2540. The Hunt (1966)

7.3 Unnerving
  • Acting 7.2
  • Directing 7.5
  • Story 7.1
  • User Ratings (0 Votes) 0

Starring: Ismael Merlo, Alfredo Mayo, José María Prada

Director: Carlos Saura

Running Time: 91 mins

The Hunt (La caza) is a Spanish film about a group of friends who go out into the desert for a rabbit hunt, but stay out in the wilderness that they begin to lose their minds.

With an unsettling atmosphere from the start and a striking (if not arguably excessive) desire to go to some rather dark and violent depths, The Hunt is an incredibly uneasy watch. However, while it impresses early on with that atmosphere, it fails to really keep the tension building throughout, and although it finishes on a high note, the journey to get there is far from exceptional.

Let’s start off with one of the more shocking things about this movie, and that’s its tendency to show certain things that some may not necessarily be able to stomach. The film wasn’t particularly favoured by the Spanish authorities at the time of release, but what viewers in the present will likely be most shocked by is footage of real animal hunting that, while effective for the atmosphere, is a little on the gruesome side at times.

Of course, your response to seeing real scenes of animals being killed is entirely dependent on your own views and experiences, but when it comes to this film, it’s a rather nasty cinematic tool that’s used to good effect at first, but it unfortunately goes a little too far in the end, and through the film’s middle portion – where the tension and uneasiness is at its weakest – the hunting shots feel more gratuitous than genuinely there to further the atmosphere.

With that said, there’s no denying how unsettling this movie is at the start, and along with the strikingly gruesome hunting imagery, the oppressive heat of the desert feels really strong throughout, with director Carlos Saura doing a great job to pull you into an eerily isolated and seemingly dangerous surrounding.

The problem is that, while the movie starts off in strong fashion with that uneasy atmosphere, it doesn’t keep that intensity and tension up all the way through, and rather than taking a leaf out of the book of the likes of Death Of A Cyclist, it struggles to engross you further and further in the story as things build to a crescendo.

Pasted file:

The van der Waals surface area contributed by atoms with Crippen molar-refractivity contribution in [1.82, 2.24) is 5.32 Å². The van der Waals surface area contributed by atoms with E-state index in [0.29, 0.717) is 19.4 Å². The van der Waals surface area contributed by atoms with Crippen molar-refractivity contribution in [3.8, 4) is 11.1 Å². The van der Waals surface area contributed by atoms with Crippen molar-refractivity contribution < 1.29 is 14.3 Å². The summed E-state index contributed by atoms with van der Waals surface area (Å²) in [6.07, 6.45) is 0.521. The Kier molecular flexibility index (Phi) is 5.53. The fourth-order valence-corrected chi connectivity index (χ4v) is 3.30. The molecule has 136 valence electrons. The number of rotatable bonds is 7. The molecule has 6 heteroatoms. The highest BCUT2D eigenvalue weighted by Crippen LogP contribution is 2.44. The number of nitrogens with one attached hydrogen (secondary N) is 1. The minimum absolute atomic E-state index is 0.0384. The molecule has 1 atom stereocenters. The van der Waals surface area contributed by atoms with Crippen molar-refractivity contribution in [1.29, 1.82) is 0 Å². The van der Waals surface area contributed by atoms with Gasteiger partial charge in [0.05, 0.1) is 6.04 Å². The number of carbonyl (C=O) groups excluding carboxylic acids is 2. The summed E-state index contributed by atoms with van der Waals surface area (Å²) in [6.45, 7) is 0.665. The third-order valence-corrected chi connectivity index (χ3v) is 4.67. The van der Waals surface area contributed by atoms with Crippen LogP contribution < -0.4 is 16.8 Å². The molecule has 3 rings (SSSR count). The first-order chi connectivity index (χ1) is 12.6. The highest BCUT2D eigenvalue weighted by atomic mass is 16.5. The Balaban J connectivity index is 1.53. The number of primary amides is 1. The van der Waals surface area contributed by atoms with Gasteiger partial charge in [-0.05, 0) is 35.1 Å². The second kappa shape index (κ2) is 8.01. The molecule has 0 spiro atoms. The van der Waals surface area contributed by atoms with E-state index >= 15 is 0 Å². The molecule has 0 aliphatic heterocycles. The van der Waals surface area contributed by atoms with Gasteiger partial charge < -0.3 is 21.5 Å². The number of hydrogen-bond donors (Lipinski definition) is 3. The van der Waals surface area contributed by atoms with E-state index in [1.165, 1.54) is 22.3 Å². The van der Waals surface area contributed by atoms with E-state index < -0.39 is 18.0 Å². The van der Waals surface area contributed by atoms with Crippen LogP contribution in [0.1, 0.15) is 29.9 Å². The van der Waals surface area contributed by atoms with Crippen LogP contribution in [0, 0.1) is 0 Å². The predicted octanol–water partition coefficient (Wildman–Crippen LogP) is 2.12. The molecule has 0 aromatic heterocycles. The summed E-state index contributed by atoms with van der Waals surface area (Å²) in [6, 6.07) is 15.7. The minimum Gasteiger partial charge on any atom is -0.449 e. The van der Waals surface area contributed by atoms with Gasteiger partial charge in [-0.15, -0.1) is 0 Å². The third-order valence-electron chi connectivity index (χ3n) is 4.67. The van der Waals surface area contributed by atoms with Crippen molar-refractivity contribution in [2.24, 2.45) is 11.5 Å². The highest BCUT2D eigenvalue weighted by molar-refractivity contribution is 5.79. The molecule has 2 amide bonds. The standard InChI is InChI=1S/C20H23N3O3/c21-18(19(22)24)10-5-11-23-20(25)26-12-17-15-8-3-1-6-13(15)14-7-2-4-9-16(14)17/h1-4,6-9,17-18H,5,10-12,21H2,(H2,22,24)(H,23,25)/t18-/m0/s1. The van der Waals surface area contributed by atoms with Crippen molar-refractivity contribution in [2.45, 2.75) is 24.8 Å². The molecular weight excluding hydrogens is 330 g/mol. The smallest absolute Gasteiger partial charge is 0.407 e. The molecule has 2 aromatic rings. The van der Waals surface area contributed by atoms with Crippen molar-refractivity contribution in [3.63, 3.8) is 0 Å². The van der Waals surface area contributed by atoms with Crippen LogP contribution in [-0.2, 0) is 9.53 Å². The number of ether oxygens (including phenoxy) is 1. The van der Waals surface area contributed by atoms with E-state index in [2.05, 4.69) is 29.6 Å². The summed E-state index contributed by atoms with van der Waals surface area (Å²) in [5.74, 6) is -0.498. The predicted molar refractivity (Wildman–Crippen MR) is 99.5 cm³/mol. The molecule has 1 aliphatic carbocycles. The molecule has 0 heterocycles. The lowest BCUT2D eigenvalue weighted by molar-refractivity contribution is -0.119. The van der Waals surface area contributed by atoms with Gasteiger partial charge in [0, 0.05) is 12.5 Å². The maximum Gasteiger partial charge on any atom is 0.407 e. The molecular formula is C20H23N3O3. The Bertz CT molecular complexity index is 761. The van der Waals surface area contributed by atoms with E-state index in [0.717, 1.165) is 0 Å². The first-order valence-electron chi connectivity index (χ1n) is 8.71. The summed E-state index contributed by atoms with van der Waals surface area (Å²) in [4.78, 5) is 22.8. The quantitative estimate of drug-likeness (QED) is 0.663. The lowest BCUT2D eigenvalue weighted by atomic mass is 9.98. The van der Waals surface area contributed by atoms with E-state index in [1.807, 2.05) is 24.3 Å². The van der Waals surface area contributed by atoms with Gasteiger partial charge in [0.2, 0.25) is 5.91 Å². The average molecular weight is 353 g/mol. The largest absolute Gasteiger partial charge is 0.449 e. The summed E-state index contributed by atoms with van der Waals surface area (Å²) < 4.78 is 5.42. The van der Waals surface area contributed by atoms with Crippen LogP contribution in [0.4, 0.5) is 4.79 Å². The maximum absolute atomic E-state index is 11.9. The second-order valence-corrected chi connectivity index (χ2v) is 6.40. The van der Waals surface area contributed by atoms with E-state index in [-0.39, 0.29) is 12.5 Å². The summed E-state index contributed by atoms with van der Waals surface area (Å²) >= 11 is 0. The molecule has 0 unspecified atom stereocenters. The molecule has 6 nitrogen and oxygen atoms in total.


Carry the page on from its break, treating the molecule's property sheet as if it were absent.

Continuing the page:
Instead, the descent of the main characters into madness isn’t really striking or bold enough, and although there are unsettling and uncomfortable conversations that certainly push the feel of the situation in that direction, the film’s slow pace really takes away from what should have been more of a look into an increasingly manic scenario, building and building towards a shocking finale.

It reminds me a lot of The Treasure Of The Sierra Madre which, with a very similar premise, also didn’t manage to really pin down the descent into madness just right, lacking the boldness to really push the boat out and show the characters truly losing their minds, which was the biggest disappointment for me here.

Overall, I liked The Hunt at first, with its piercingly unsettling atmosphere and striking (if not often excessively gruesome) imagery. With that said, the film doesn’t have the consistent intensity and sheer mania to really impress all the way through, failing to keep up that strikingly uneasy nature while building genuine tension, meaning that it all comes across as a little underwhelming come the finale, and that’s why I’m giving it a 7.3.


About Author

The Mad Movie Man, AKA Anthony Cullen, writes articles and reviews about movies and the world of cinema. Since January 1st, 2013, he has watched and reviewed a movie every day. This is the blog dedicated to the project: www.madmovieman.com